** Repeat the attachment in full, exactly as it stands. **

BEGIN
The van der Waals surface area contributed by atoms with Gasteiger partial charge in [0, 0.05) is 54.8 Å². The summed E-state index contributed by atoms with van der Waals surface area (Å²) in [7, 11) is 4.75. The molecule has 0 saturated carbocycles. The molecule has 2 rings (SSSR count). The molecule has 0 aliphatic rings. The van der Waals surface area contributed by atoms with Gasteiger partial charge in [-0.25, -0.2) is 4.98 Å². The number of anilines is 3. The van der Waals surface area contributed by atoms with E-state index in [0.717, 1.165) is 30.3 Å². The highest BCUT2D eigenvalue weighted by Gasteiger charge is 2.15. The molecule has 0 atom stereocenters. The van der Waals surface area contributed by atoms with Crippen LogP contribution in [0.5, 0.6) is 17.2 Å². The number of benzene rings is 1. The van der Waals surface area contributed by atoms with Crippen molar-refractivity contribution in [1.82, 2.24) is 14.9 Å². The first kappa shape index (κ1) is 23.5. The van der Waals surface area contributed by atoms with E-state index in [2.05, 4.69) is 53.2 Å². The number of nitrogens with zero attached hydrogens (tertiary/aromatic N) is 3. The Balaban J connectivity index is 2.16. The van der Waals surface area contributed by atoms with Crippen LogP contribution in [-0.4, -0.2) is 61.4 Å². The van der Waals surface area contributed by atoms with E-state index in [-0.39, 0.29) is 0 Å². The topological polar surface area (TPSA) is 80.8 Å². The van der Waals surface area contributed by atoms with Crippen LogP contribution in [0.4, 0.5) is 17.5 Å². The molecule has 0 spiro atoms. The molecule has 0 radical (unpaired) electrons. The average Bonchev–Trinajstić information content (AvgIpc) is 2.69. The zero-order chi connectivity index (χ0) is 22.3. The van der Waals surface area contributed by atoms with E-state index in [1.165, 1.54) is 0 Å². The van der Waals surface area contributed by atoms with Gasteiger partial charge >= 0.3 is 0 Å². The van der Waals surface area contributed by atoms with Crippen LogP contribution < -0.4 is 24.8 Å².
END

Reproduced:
The van der Waals surface area contributed by atoms with Gasteiger partial charge in [0, 0.05) is 54.8 Å². The summed E-state index contributed by atoms with van der Waals surface area (Å²) in [7, 11) is 4.75. The molecule has 0 saturated carbocycles. The molecule has 2 rings (SSSR count). The molecule has 0 aliphatic rings. The van der Waals surface area contributed by atoms with Gasteiger partial charge in [-0.25, -0.2) is 4.98 Å². The number of anilines is 3. The van der Waals surface area contributed by atoms with E-state index in [0.717, 1.165) is 30.3 Å². The highest BCUT2D eigenvalue weighted by Gasteiger charge is 2.15. The molecule has 0 atom stereocenters. The van der Waals surface area contributed by atoms with Crippen LogP contribution in [0.5, 0.6) is 17.2 Å². The number of benzene rings is 1. The van der Waals surface area contributed by atoms with Crippen molar-refractivity contribution in [1.82, 2.24) is 14.9 Å². The first kappa shape index (κ1) is 23.5. The van der Waals surface area contributed by atoms with E-state index in [2.05, 4.69) is 53.2 Å². The number of nitrogens with zero attached hydrogens (tertiary/aromatic N) is 3. The Balaban J connectivity index is 2.16. The van der Waals surface area contributed by atoms with Crippen LogP contribution in [-0.4, -0.2) is 61.4 Å². The van der Waals surface area contributed by atoms with E-state index in [-0.39, 0.29) is 0 Å². The topological polar surface area (TPSA) is 80.8 Å². The van der Waals surface area contributed by atoms with Crippen LogP contribution in [0.4, 0.5) is 17.5 Å². The molecule has 0 spiro atoms. The molecule has 0 radical (unpaired) electrons. The average Bonchev–Trinajstić information content (AvgIpc) is 2.69. The zero-order chi connectivity index (χ0) is 22.3. The van der Waals surface area contributed by atoms with E-state index in [1.165, 1.54) is 0 Å². The van der Waals surface area contributed by atoms with Gasteiger partial charge >= 0.3 is 0 Å². The van der Waals surface area contributed by atoms with Crippen LogP contribution < -0.4 is 24.8 Å².